"Wars are good for the economy": Warfare and Industrialization in Sweden
Author(s): Britta Spaulding
This is an abstract from the "SAA 2019: General Sessions" session, at the 84th annual meeting of the Society for American Archaeology.
Industrial archaeology has been defined in the anthropological literature of the last several decades to analyze the period, related archaeological record, and resultant and surrounding socioeconomic changes of western industrialization—the establishment of large-scale manufacturing—from 1800 CE to the present. In considering a "movement" such as industrialization to be both the result of human agency and of outside conditions around it, I think it is possible, where appropriate, to extend the scope of this sub-field to before the oft-cited mark of 1800 CE. By the 17th century, after the dissolution of the Kalmar Union, Sweden had become a nation-state and would continue to engage in warfare with Denmark for several more centuries. Swedes made preparations for warfare in early modern Europe, with its theaters on land and sea, and increasing sophistication in engaging on both, possible through adapting pre-existing routines of supplementing farming with other economic choices. This background allowed them to increase the scales of resource acquisition, transportation, and ultimately production related to military needs. I look at how industrial archaeology’s methodologies and theoretical lenses help to research how early modern, especially naval, warfare was possible with a largely agrarian, rural population.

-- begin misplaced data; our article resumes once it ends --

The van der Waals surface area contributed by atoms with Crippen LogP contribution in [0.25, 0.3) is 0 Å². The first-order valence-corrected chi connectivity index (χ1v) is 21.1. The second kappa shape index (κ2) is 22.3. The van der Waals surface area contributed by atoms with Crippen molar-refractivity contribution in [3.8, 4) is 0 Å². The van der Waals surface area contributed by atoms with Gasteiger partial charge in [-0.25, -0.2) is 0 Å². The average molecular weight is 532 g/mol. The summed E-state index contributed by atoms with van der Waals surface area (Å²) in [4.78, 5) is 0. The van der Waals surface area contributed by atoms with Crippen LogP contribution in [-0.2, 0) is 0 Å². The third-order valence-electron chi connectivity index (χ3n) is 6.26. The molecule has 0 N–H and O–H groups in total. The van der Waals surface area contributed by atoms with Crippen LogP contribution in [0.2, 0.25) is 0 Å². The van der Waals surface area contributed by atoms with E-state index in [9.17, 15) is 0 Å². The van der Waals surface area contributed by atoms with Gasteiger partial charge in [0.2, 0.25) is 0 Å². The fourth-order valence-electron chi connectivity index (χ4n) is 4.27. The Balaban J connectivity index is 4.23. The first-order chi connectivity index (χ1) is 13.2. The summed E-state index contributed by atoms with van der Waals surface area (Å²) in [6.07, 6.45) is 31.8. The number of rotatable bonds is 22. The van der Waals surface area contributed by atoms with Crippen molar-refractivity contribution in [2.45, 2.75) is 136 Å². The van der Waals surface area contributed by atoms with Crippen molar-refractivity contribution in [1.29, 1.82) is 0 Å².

Cite this Record
"Wars are good for the economy": Warfare and Industrialization in Sweden. Britta Spaulding. Presented at The 84th Annual Meeting of the Society for American Archaeology, Albuquerque, NM. 2019 ( tDAR id: 450290)
This Resource is Part of the Following Collections
min long: -26.016; min lat: 53.54 ; max long: 31.816; max lat: 80.817 ;
Abstract Id(s): 26087